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Sisters' Stories

Time of ambiguity shadows Maryknollers' assembly

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FIRST PERSON

OSSINING, N.Y. -- I was surprised to see Fr. Roy Bourgeois’ name on the list of Maryknollers attending our annual U.S. regional assembly from May 23 to 27.

More than a month had passed since the superior general of the Maryknoll Fathers and Brothers, Fr. Ed Dougherty, issued the first canonical warning to Roy to recant his position on the ordination of women or face dismissal from our society and laicization by Rome. No one expected Roy, who had been ordered to be silent on this issue by former superiors, to comply now, despite having been excommunicated in 2009 for participating in an attempted ordination of a woman the year before.

Pope removes bishop who expressed openness to ordaining women

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VATICAN CITY -- Pope Benedict XVI has removed Australian Bishop William M. Morris of Toowoomba from office five years after he wrote a pastoral letter indicating he would be open to ordaining women and married men if church rules changed to allow such a possibility.

In an open letter to Catholics in his diocese released May 1, Bishop Morris said the 2006 letter "has been misread and, I believe, deliberately misinterpreted" by a small group within the diocese.

Maryknoll gives Bourgeois notice of removal from order

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Maryknoll Fr. Roy Bourgeois, the longtime peace activist and founder of SOA Watch, has received a letter from his order giving him 15 days to “publicly recant” his support of women’s ordination or face dismissal from the Maryknoll Fathers and Brothers.

The letter, which is dated March 18, is signed by Maryknoll Fr. Edward Dougherty, the order’s superior general, and Fr. Edward McGovern, its secretary general, and warns Bourgeois that his dismissal will also be forwarded to the Vatican’s Congregation for the Doctrine of Faith “with a request for laicization.”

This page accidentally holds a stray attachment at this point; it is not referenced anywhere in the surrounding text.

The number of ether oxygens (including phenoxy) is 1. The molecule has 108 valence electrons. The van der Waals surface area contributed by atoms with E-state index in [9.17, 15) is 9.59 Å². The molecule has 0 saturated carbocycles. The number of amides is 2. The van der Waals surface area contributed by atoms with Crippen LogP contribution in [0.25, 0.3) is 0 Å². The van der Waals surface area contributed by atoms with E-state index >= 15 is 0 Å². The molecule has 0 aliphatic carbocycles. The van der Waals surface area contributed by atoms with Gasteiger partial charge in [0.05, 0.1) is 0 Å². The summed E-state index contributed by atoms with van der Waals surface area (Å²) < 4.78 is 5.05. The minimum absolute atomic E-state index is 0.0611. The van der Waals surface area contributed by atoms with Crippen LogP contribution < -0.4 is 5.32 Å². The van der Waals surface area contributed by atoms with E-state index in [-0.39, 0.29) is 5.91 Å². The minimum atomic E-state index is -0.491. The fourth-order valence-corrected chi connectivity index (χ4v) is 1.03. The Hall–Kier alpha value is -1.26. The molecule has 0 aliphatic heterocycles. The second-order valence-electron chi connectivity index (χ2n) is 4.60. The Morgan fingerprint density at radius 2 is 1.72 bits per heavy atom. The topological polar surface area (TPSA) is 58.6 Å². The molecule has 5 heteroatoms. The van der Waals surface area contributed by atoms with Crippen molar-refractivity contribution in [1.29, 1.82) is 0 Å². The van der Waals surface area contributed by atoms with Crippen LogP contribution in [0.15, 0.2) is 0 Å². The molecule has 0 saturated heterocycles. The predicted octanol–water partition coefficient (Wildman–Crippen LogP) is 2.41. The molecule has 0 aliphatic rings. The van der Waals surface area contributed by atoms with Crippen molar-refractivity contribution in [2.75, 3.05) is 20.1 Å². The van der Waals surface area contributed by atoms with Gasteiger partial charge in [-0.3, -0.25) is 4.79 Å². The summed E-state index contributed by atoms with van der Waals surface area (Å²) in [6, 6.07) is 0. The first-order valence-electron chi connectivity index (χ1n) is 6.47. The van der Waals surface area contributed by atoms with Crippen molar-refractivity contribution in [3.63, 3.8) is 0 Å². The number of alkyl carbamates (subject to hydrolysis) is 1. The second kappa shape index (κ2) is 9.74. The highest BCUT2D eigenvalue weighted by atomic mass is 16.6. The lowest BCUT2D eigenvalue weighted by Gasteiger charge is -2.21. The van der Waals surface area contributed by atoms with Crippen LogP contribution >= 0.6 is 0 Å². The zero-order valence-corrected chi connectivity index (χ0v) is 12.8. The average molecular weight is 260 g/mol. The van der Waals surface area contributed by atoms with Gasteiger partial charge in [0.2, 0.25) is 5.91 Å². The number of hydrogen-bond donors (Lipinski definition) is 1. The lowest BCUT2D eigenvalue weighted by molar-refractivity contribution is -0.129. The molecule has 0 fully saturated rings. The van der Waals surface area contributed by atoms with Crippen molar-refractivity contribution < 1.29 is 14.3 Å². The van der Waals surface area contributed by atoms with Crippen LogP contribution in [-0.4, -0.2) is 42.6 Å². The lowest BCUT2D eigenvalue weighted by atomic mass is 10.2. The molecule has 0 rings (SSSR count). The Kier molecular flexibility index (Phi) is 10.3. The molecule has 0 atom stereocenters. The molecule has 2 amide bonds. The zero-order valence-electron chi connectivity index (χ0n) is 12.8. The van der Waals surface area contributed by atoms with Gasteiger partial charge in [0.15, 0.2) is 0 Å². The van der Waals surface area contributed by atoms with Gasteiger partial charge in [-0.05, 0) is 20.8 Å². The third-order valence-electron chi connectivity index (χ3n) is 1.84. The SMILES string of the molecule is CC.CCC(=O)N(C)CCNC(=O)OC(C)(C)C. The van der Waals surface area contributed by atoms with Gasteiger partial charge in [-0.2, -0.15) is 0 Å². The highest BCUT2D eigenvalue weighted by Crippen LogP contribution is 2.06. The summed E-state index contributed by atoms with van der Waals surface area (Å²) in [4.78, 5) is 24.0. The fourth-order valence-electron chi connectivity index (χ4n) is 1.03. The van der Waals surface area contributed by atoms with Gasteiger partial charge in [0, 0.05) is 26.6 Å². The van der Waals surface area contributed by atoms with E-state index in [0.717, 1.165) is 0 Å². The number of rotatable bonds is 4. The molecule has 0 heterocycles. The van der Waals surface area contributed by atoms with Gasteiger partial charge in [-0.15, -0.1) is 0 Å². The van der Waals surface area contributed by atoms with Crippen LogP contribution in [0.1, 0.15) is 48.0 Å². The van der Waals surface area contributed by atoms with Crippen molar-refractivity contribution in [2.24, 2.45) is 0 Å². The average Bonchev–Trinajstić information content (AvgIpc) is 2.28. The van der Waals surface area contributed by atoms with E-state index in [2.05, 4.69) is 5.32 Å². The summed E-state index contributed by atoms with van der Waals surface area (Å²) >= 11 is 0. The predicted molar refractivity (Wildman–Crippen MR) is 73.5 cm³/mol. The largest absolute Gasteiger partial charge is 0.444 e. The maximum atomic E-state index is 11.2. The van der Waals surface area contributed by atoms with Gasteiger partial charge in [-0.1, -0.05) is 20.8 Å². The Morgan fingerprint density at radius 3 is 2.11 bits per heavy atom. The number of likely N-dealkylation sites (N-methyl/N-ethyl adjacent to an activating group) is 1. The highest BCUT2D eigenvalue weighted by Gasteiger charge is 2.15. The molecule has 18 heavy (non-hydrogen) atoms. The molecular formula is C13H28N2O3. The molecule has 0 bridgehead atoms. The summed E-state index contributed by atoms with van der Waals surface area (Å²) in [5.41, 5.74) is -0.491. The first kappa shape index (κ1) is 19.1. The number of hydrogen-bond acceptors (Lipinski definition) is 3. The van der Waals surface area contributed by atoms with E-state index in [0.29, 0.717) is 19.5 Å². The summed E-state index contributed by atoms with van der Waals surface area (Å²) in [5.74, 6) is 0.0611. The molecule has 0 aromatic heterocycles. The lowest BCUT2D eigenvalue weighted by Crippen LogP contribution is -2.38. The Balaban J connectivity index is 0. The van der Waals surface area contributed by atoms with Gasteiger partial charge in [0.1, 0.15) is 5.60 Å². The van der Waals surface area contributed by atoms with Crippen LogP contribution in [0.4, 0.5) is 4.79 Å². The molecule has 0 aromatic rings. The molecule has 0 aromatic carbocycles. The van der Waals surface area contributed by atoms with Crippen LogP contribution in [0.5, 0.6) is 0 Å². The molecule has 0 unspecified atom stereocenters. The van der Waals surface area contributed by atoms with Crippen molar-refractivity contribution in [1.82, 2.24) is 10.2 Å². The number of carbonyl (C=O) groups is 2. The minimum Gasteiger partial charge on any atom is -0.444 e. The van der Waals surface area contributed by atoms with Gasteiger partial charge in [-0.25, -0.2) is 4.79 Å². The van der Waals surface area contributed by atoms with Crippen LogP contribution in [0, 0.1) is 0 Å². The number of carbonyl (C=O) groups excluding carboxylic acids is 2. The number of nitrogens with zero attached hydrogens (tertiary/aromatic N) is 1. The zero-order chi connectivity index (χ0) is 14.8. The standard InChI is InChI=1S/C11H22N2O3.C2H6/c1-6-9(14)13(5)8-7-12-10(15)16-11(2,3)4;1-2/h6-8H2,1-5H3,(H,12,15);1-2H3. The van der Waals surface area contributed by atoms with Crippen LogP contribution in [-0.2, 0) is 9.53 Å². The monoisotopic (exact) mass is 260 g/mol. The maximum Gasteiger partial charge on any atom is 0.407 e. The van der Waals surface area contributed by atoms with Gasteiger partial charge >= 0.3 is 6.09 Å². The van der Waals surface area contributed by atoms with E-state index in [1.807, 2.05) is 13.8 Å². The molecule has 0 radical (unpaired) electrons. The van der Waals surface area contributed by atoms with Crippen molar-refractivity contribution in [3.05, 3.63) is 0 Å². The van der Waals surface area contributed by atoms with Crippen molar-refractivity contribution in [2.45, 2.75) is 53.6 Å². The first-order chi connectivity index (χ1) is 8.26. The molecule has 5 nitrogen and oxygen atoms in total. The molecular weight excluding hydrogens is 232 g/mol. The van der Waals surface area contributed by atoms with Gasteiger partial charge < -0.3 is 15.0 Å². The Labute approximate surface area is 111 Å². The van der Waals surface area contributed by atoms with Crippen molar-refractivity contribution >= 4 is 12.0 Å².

NCR received the letter in a fax from Bourgeois this morning.

Bourgeois, who attended and preached a homily at the ordination of Roman Catholic Womanpriest Janice Sevre-Duszynska in August, 2008, was notified by the same congregation shortly after that event that he had incurred a latae sententiae, or automatic, excommunication for his participation.

Women seek to bridge farming's gender gap

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Lima, Peru -- Latin American women comprise one-fifth of the region´s farmers, but they face inequalities such as obstacles to land ownership, loans and farming supplies, putting a crimp in food production, according to a new report by the United Nations Food and Agriculture Organization, or FAO.

According to its State of Food and Agriculture 2010-11 report “Women in Agriculture: Closing the Gender Gap for Development,” published on March 7, women farmers work more temporary or seasonal jobs and with lower income compared with their male counterparts.